http://e360.yale.edu/feature/forget_kyoto_putting_a_tax_on_carbon_consumption/2590/
    It shares the pain because we pay more for Chinese goods they sell less until they radically decarbonise.

    A few observations also cast doubt on China’s sincerity e.g. the dummmy spit over EU airline charges, Shenhua group’s Australian coal plans and Palmer calling his proposed mine ‘China First’. Let’s hope that the view that China will seriously decarbonise is not naive in the way Neville Chamberlain assured Brits in 1938 that Germany was no threat.

  12. Fran Barlow :@Mel
    … This government is giving early signs of threatening to become the worst post-War Federal regime in Australia’s history — and this despite being composed largely of ministers who held office under Howard.

    Well said Fan. But were the former Howard ministers all that competent. I seem to recall that they were being sacked/resigning at the rate of one every 8 months:

    From Wiki:

    [quote]Ministerial code of conduct[edit]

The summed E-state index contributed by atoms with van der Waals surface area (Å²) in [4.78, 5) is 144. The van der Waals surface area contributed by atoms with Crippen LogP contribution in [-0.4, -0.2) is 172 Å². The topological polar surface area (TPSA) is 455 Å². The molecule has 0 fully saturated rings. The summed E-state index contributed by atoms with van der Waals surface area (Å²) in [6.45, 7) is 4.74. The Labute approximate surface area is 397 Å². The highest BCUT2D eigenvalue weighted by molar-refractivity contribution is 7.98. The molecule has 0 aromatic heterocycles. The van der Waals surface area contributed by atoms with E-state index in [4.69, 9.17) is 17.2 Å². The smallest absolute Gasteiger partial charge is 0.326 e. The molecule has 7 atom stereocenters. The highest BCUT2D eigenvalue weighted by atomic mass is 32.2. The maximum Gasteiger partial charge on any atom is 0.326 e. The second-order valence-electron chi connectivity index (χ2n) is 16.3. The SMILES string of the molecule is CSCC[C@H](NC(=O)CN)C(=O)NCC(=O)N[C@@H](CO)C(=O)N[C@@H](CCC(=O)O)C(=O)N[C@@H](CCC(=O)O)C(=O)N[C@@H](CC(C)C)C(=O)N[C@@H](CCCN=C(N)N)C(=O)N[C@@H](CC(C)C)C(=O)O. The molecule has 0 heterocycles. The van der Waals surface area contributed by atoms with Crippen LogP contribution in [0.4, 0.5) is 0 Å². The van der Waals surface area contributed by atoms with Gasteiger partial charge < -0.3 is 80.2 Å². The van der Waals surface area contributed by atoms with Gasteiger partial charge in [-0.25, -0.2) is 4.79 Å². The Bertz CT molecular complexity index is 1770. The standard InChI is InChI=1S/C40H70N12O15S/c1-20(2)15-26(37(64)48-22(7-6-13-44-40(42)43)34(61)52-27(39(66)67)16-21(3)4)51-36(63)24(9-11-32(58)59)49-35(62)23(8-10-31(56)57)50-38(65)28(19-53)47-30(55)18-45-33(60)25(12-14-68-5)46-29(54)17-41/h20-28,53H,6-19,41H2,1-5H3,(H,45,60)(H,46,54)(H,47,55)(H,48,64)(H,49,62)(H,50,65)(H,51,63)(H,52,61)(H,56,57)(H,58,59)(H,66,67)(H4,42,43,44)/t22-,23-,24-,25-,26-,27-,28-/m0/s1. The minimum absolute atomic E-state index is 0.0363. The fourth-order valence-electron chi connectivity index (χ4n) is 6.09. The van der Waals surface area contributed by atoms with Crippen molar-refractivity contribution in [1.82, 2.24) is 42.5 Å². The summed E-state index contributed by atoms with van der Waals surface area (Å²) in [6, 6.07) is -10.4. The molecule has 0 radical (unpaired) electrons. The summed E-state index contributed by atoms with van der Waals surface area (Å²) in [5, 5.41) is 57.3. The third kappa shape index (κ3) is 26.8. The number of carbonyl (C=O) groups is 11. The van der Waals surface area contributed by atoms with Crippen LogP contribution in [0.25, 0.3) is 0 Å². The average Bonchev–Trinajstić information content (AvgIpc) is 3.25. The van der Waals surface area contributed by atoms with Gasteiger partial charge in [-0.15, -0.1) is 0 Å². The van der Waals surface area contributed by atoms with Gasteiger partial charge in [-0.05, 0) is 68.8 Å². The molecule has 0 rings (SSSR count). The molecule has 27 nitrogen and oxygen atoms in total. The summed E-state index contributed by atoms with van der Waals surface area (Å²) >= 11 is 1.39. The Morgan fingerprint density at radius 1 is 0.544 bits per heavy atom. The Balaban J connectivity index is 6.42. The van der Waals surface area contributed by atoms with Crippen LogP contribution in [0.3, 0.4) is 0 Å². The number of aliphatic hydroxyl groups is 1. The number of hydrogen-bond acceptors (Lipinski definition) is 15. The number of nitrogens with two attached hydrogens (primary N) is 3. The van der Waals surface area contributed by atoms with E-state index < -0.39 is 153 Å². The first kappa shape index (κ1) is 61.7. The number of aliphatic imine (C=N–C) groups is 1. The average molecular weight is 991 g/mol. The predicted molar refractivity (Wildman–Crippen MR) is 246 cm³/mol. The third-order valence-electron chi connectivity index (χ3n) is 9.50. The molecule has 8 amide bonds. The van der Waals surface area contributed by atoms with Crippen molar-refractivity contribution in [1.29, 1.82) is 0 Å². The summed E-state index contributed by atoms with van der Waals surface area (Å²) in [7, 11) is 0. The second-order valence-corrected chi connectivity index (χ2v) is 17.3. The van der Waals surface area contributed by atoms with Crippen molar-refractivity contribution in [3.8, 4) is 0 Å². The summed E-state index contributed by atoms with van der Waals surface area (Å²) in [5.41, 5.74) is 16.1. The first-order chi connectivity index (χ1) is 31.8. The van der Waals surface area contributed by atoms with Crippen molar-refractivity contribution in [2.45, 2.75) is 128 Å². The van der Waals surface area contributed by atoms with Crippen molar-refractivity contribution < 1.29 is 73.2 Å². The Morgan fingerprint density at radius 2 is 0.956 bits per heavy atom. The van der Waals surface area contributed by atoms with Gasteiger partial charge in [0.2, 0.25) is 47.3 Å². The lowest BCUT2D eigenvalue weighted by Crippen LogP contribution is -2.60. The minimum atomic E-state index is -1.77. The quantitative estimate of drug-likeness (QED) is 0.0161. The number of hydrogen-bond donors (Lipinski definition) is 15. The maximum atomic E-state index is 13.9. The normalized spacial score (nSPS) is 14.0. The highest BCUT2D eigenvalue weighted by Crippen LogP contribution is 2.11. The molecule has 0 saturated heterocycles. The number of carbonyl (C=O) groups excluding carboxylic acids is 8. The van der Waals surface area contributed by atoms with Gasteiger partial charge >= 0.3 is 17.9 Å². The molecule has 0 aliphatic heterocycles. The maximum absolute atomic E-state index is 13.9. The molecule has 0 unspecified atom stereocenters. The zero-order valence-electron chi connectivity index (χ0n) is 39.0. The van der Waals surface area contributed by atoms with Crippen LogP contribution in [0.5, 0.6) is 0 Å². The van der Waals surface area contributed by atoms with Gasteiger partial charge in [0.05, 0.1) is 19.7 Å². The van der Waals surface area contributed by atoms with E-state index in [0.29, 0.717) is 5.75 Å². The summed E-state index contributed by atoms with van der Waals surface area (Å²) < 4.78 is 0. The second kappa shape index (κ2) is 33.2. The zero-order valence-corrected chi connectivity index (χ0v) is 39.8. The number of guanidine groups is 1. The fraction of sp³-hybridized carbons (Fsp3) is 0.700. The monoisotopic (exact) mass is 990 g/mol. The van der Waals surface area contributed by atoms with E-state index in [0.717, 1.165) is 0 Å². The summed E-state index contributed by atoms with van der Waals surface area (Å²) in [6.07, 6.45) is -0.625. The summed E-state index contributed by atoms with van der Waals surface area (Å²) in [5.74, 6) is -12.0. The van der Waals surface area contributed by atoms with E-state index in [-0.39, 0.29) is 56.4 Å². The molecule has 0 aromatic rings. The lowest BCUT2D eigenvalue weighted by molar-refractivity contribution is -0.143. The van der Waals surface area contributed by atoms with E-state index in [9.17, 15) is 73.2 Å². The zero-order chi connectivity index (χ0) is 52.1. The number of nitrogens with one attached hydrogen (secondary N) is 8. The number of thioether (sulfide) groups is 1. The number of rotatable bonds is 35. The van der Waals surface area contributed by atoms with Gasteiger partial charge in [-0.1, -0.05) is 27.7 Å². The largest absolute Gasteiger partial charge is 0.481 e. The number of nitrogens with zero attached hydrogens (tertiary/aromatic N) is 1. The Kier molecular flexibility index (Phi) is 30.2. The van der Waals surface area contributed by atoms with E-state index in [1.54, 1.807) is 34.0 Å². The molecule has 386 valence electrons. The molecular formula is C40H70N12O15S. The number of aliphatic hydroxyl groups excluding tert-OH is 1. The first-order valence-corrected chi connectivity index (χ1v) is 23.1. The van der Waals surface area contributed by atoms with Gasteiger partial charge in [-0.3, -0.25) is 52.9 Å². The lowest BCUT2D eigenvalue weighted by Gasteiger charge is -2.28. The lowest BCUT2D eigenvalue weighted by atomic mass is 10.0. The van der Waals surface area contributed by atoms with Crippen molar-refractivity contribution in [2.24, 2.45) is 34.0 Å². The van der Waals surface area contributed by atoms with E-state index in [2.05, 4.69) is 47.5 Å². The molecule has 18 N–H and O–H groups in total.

…The coalition campaigned on a policy of “clean government”[18] as a contrast to the previous government. A “Code of Ministerial Conduct”[19] was introduced in fulfilment of this pledge. The code required ministers to divest shares in portfolios that they oversaw and to be truthful in parliament.[18] The code eventually led to seven cabinet ministers resigning following breach of the code. Jim Short and Brian Gibson both resigned in October 1996[20] as both held shares in companies that were within their ministerial portfolios.[18] Bob Woods resigned in February 1997 over questionable ministerial expense claims.[21] Geoff Prosser resigned in July 1997 following the disclosure that he was a shopping centre landlord whilst he was responsible for commercial tenancy provisions of the Trade Practices Act 1975.[22] John Sharp,[23] David Jull[24] and Peter McGauran[21][25] resigned in September 1997 over irregularities in the use of ministerial travel allowances in what became known in the media as the “Travel Rorts Affair”.[26][27][28] John Moore and Warwick Parer survived revelations about his shareholdings.[28] Parer however was not reappointed to the Second Howard Ministry.[29] In early 1999, the government announced that ministers would no longer be required to divest themselves of shareholdings.[29]